This DNS thing – what if you tried to complain to your ISP that their caching was poisoned, but their own website was redirecting to a fake ad site too……

  5. Brill 7 August 2008 at 8:42 am Permalink

    Today was the lecture of Dan Kaminsky at Black Hat, altough his presentation is not available yet at Black Hat site, you can find it in Dan’s site http://www.doxpara.com/DMK_BO2K8.ppt
    Has anyone attended who can provide some feedback?.

  6. Morgan Storey 7 August 2008 at 11:30 am Permalink

    @Brill: yeah I found a link to the MP3, I just downloaded it from here http://blackhat.com/html/webinars/kaminsky-DNS.html

    It is pretty long, I’ll listen to it at lunch tomorrow. I should have listened to the webcast live.

  7. Darknet 9 August 2008 at 8:51 am Permalink

    Just relax, nothing disappears, posting the same thing 10 times then I have to go through each one and see which ones are the same and which ones are different and which one I should post and which I should delete – now that’s annoying. Everything will get through, just wait I’m on holiday.

  8. lyz 12 August 2008 at 3:49 pm Permalink

    weehee.. This post is just in time for my re-echo of the Hackacon 2008 event I’ve attended here in our country.

  9. Brill 12 August 2008 at 10:03 pm Permalink

    @Morgan, Thanks for the link!!… Linking it with the presentation it will be the nearest I will have to be at any Black Hat presentation.

    I will try to save some time to hear it with calm…

    This one received a lot of publicity but, Does anyone of the lucky guys that could attend recomend any other presentation?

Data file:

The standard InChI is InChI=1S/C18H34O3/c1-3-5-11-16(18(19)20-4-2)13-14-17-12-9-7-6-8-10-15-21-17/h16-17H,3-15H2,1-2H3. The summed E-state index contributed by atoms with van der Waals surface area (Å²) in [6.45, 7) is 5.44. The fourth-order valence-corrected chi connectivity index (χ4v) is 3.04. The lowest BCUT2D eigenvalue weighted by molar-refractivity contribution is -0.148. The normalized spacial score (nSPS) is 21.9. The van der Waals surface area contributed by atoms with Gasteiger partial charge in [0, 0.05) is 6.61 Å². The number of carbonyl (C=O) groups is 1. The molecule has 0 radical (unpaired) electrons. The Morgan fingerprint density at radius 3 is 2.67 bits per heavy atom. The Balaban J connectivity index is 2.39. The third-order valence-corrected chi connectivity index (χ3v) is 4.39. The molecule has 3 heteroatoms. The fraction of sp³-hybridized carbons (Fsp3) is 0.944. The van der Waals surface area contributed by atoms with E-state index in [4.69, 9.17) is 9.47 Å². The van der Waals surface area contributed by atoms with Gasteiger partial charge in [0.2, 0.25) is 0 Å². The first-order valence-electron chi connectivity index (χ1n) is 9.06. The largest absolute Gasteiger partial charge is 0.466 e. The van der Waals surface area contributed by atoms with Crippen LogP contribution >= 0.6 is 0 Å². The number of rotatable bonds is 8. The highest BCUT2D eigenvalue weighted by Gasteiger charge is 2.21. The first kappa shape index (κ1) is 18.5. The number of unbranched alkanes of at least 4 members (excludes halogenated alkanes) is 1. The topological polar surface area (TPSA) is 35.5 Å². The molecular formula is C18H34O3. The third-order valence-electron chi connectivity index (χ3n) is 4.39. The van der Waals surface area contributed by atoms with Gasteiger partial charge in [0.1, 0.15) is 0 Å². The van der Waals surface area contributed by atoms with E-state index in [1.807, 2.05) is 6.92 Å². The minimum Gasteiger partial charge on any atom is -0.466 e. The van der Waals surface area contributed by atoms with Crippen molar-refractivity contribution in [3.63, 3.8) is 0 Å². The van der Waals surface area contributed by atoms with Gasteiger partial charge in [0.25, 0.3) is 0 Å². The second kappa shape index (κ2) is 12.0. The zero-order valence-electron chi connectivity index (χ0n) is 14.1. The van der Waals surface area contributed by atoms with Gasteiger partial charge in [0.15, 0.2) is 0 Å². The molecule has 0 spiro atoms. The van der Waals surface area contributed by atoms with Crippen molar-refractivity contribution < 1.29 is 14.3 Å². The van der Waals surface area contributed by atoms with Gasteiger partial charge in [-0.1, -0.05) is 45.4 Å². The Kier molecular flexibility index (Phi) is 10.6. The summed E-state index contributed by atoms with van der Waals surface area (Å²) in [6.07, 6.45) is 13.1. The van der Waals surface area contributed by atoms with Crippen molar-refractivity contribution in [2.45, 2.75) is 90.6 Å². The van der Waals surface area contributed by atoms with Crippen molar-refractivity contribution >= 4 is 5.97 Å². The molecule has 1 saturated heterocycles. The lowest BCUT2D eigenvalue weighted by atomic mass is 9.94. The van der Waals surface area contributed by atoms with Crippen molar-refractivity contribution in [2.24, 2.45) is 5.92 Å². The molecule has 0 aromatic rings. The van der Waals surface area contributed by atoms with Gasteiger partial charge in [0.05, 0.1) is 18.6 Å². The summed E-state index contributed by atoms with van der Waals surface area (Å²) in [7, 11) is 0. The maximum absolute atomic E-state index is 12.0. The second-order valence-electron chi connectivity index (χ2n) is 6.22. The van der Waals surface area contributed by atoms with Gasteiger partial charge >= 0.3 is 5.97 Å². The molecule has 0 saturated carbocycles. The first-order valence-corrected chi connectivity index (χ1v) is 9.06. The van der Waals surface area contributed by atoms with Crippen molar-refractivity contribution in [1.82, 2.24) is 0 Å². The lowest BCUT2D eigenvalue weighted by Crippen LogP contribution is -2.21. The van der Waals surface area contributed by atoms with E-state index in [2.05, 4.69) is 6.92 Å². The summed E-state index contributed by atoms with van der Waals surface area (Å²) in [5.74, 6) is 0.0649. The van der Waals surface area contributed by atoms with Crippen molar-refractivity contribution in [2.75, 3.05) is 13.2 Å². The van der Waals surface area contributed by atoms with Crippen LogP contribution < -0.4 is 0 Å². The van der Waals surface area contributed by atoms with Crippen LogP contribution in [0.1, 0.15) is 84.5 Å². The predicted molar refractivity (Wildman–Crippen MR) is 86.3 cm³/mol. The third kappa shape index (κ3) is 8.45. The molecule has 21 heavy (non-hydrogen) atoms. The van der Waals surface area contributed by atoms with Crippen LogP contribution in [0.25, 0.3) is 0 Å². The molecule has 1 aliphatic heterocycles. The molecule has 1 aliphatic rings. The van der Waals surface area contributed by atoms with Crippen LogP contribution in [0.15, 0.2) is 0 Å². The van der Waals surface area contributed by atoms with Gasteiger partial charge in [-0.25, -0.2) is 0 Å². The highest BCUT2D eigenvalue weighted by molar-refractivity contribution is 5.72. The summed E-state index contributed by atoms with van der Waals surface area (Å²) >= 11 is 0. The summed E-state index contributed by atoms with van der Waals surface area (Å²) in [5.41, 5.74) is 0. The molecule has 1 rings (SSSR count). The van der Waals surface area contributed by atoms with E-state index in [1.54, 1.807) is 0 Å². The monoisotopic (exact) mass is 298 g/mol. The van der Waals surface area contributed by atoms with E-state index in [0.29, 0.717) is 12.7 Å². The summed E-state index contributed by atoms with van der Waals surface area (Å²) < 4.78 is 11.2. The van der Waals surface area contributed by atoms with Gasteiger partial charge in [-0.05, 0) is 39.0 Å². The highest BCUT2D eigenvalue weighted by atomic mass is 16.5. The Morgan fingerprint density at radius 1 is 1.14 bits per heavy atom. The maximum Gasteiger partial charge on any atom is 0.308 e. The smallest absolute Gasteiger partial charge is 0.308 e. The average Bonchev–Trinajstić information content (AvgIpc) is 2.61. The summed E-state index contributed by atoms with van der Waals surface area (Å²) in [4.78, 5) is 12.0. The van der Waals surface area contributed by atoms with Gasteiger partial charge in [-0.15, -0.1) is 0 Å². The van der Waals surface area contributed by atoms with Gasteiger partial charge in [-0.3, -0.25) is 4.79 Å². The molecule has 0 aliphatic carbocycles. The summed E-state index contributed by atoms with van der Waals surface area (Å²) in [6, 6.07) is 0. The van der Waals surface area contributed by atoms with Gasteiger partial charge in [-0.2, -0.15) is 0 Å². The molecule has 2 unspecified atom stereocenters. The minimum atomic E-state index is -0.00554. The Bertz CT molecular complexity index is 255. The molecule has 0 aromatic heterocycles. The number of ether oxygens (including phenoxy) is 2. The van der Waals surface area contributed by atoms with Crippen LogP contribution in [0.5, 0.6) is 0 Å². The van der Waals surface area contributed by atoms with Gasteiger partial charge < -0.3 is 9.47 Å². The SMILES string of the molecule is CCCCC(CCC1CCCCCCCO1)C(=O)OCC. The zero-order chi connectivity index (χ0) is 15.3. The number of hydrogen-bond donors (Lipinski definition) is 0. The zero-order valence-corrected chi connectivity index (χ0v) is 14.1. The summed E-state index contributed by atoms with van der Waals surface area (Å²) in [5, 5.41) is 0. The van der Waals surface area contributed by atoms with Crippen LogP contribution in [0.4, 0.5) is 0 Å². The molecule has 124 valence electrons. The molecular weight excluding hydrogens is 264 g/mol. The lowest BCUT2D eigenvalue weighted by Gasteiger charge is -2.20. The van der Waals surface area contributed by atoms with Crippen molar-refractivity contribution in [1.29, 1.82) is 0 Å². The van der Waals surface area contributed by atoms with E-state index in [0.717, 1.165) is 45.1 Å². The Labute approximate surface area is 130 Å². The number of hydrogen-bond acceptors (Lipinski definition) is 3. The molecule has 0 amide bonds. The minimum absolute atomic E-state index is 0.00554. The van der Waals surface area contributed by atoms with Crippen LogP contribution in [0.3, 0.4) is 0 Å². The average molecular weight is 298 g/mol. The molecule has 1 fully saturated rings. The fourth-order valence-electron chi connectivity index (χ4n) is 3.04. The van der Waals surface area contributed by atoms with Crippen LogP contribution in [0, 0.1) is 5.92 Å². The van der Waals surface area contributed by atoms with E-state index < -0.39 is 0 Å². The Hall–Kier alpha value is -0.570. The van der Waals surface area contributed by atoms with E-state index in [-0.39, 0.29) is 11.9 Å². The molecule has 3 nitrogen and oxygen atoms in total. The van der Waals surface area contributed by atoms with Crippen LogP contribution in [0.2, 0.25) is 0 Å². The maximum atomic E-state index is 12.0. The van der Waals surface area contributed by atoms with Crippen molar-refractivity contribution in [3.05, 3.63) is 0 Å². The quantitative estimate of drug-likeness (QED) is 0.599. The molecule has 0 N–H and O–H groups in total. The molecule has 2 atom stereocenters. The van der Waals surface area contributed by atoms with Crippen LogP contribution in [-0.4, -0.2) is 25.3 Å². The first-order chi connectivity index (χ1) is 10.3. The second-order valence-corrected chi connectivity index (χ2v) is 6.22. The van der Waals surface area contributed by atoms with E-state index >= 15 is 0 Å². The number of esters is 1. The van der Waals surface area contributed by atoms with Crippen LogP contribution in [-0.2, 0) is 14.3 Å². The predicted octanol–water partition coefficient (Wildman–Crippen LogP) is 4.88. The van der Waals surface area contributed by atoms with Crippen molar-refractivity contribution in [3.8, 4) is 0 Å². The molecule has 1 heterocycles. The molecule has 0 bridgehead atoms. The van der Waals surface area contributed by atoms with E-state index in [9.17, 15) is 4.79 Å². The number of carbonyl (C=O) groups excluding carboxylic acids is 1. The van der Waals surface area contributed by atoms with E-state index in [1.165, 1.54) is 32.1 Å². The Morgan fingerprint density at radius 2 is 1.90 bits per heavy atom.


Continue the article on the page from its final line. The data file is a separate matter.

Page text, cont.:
10. Brill 12 August 2008 at 10:06 pm Permalink

    Here you have some recent news!! it seems that the patch for this security hole doesn’t solve the vulnerability!!…. there have been some sucessfull test on servers already patched and not with just a proof o concept but with a whole functional exploit.
    Here the overall comment from NY Times
    http://www.nytimes.com/2008/08/09/technology/09flaw.html
    And here the original comment in the post of the Russian physicist who discover it.
    http://tservice.net.ru/~s0mbre/blog/devel/networking/dns/2008_08_08.html

  11. Morgan Storey 14 August 2008 at 2:34 am Permalink

    @Brill: Yeah NAT negates the patch in most parts as the NAT doesn’t randomise the port. Dan even said the patch doesn’t 100% fix it, just makes it harder to guess the next port. So it was only a matter of time before someone “brute forced” the port. Scary that they did it this fast, but really they did it over Gige in 10 hours. So most DNS servers that are doing resolves for clients, are probably not even on 20mbs of bandwidth, and latency 10+ times that of ethernet. So you could say it would take 10+ times longer to do this over the internet, so 100hours. Someone will hopefully notice at around hour 20…
    I blogged about this, I think we need to have signed or ssl DNS forwarding and root servers, it wouldn’t be that hard to implement.

  12. Morgan Storey 14 August 2008 at 5:21 am Permalink

    so I am the first to admit I have gaps in my knowledge.
    Never heard of DNSSEC, now I that have listened to the Blackhat talk I have heard about it. I had a quick look at wikipedia and the official site and it is interesting. Of course windows servers only support it as a secondary, also the glaring-hole of non NSEC3 servers allowing enumeration of sites is just plain silly. Seriously just hash The users request domain “Not Found” and add it to the RFC, done.
    I think it should include the option for encrypting replies, may as well, could be useful for higher secure organisations.